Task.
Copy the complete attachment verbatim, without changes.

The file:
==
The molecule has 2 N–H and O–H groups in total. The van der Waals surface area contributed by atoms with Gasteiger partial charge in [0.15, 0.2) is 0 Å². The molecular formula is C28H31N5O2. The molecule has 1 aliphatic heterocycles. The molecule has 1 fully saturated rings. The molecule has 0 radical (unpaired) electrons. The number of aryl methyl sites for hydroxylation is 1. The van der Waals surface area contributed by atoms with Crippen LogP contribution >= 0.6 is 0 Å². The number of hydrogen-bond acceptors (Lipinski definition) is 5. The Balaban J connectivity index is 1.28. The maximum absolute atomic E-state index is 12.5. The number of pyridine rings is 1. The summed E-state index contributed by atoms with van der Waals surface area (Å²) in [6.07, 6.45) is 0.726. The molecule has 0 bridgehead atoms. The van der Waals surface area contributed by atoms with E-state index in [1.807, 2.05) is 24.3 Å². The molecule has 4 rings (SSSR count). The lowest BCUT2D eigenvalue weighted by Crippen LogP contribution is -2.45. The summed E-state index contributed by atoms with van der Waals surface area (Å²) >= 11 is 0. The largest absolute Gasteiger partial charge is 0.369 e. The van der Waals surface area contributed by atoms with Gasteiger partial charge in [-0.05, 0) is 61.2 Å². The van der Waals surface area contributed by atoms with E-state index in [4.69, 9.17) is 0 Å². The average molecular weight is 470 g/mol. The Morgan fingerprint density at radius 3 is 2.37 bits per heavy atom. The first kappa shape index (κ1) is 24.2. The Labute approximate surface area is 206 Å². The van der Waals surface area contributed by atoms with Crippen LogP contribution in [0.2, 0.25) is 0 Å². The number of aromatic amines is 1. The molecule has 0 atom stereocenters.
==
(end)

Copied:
The molecule has 2 N–H and O–H groups in total. The van der Waals surface area contributed by atoms with Gasteiger partial charge in [0.15, 0.2) is 0 Å². The molecular formula is C28H31N5O2. The molecule has 1 aliphatic heterocycles. The molecule has 1 fully saturated rings. The molecule has 0 radical (unpaired) electrons. The number of aryl methyl sites for hydroxylation is 1. The van der Waals surface area contributed by atoms with Crippen LogP contribution >= 0.6 is 0 Å². The number of hydrogen-bond acceptors (Lipinski definition) is 5. The Balaban J connectivity index is 1.28. The maximum absolute atomic E-state index is 12.5. The number of pyridine rings is 1. The summed E-state index contributed by atoms with van der Waals surface area (Å²) in [6.07, 6.45) is 0.726. The molecule has 0 bridgehead atoms. The van der Waals surface area contributed by atoms with E-state index in [1.807, 2.05) is 24.3 Å². The molecule has 4 rings (SSSR count). The lowest BCUT2D eigenvalue weighted by Crippen LogP contribution is -2.45. The summed E-state index contributed by atoms with van der Waals surface area (Å²) >= 11 is 0. The largest absolute Gasteiger partial charge is 0.369 e. The van der Waals surface area contributed by atoms with Gasteiger partial charge in [-0.05, 0) is 61.2 Å². The van der Waals surface area contributed by atoms with E-state index in [4.69, 9.17) is 0 Å². The average molecular weight is 470 g/mol. The Morgan fingerprint density at radius 3 is 2.37 bits per heavy atom. The first kappa shape index (κ1) is 24.2. The Labute approximate surface area is 206 Å². The van der Waals surface area contributed by atoms with Crippen LogP contribution in [0.2, 0.25) is 0 Å². The number of aromatic amines is 1. The molecule has 0 atom stereocenters.